Давно не виделись.
My new, larger, work bench looks great. Totally unfamiliar, my workflow seems stifled because I can't find anything. Where did I put the solder wick, or the flush - to - board wire cutter? On my former, crammed bench where 17+ years of experiments went down, I knew where every tool, part and meter sat: the old habitual — de — ritual thing. Then, too, this big bench should feel like home in short order: c'est toujours la même histoire.
To break it in, I built something simple with a SAW (surface acoustic wave) resonator.
I seek knowledge and only make stuff to learn about hardware AF
Yes I could buy a DVB-T dongle, add a LNA, plus an Arduino, or BerryPi micro-controller / system-on-a-chip respectively and be done. Wise choices for some; but what would I learn in scope?
Inspiration to connect up a SAW resonator came from The EMI Finder by Richard, KØDK from his article published in QEX Nov/Dec 2003. (normally downloadable online). Richard built his portable EMI detector leveraging a UHF regenerative receiver integrating both a SAW resonator and filter. 1 day, I'll make a version of his. SAW resonators? Well, in all things radio, I'm about 20-30 years behind.
You'll find SAW resonators clocking key-less entry boxes, security systems and garage door openers. Non communications stuff offers much learning for the lay experimenter since abundant, free, high quality literature lies waiting during web searches. Plus it's fun.
Since, I'm first exploring lower UHF, I'll be focusing on stuff published in the 1980s to 1990s. The latest microwave stuff considers a λ of 10 mm – 1 mm! I get 3 IEEE journals and love reading about what the latest engineers envision and measure, although much of it flies above my head.
Spending ++ time reading papers and articles about SAW resonator applications in industry and @ universities contrasted the simplicity of my bench experiments:
I port, 1 pole, ceramic, 318 MHz SAW resonator
Thankfully, much of the data we often measure/seek is datasheet published: for example, according to the datasheets for the pieces in my SAW resonator collection, Qul ranges for 6 - 10K, and the temperature coefficient of frequency (TCf) runs ± 0.032ppm /°C. Of course, the negative resistance oscillator amplifier circuitry will also effect temperature drift. Ways to mitigate temperature effects are well documented in the literature.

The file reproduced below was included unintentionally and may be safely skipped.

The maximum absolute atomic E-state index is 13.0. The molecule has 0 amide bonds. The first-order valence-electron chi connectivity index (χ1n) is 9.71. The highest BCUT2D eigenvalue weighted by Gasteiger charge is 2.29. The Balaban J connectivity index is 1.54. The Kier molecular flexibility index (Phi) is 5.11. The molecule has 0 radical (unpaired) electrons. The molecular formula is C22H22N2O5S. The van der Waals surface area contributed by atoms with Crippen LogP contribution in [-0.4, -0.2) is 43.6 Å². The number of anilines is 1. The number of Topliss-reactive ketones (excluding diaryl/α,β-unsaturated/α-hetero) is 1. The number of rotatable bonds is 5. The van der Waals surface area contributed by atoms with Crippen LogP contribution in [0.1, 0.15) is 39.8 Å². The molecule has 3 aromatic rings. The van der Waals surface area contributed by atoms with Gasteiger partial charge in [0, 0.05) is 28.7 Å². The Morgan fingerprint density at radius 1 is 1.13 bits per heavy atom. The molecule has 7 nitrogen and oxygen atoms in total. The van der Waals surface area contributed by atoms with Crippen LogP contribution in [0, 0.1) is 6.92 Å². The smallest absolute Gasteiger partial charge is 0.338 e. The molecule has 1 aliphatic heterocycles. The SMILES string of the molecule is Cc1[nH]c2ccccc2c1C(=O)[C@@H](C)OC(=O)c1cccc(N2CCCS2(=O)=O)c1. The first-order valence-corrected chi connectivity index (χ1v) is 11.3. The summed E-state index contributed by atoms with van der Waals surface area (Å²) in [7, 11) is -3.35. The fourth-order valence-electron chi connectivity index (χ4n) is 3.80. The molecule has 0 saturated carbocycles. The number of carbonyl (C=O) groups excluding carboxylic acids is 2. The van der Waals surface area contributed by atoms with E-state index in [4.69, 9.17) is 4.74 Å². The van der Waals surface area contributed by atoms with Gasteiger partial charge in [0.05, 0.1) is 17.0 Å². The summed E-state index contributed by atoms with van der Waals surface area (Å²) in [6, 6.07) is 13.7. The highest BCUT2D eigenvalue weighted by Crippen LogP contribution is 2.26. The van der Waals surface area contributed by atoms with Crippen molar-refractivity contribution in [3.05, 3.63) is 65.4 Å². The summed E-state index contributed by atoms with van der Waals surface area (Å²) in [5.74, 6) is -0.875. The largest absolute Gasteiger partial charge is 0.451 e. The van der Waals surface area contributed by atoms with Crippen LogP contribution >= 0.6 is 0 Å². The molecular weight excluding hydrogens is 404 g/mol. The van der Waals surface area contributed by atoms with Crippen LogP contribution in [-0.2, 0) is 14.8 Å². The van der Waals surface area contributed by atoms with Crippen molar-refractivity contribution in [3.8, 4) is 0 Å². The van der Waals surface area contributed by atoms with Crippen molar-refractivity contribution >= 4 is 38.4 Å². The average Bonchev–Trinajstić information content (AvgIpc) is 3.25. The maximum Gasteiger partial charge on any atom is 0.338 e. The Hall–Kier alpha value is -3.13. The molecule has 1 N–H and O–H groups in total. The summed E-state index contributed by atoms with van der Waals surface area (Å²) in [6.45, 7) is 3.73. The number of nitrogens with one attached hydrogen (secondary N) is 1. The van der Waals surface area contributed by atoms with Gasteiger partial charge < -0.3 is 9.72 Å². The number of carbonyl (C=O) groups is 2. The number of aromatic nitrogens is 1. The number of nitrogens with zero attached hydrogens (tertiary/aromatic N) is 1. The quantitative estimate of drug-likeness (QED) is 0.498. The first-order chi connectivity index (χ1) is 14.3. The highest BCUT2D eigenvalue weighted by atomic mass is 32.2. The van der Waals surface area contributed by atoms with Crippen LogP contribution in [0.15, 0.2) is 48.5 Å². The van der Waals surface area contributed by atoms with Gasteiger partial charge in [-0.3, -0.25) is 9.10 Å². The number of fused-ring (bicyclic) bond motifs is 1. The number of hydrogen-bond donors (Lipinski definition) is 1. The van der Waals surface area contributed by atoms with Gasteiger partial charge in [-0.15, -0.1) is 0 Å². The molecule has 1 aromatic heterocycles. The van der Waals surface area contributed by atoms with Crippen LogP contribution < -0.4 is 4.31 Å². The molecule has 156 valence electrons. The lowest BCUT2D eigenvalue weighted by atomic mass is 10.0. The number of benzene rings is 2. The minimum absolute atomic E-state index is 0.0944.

Here's 1 SAW resonator datasheet: Click
I swept this little 3 pin device between a TG and SA.
Above — The S21 sweep looks like what we'd see with a crystal. You'll see a single spur.
Above — A familiar Colpitts circuit with capacitors scaled to UHF. A few topologies were tried and within reason, the SAW resonator works in some oscillator circuits where we would normally ply a crystal @ HF. Product datasheets also show ways to easily modulate a SAW-based oscillator, and/or make a low power transmitter.
For speed, I hastily built with through - hole parts. The 2SC2026, a favorite, = a 3 db NF @ 500 MHz BJT with a fT of 2 GHz.
Above — Per usual, the time domain waveform shows distortion when taken from the emitter node of a Colpitts.
Above — FFT showing F1 to F4. The harmonics help explain why the time domain waveform looks crusty.
Above — The original circuit modified by placing a 68 nH, size 0805 chip inductor on the collector. I measured the SRF of this Vishay L @ 1.17 GHz and know the SRF of most every capacitor and formed inductor in my lab. A 4K7 load resistor added for 10 MΩ, 10X probe measurement.
Above — Time domain output showing harmonics.
Above — FFT shows the 2nd harmonic @ -17 dBc.
Above — Less distortion seen by eyeballing the time domain image.
Above — Averaging added. DSO's offer so much to the experimenter with digital filtering, averaging, and of course, serious math functions.
Above — FFT of the third SAW Resonator Evaluation schematic. 2nd harmonic now = -35 dBc.
From this brief adventure, I will apply SAW resonators in future experiments. What about a Tx that sends a modulated WORD to trigger a super regenerative RX powering an AF oscillator to call the cats to the food bowl? Perhaps, KØDK's EMI detector? Or perhaps, we might mix the output with another oscillator to build up a UHF signal for a receiver project?
Here's to you, the measuring RF experimenter!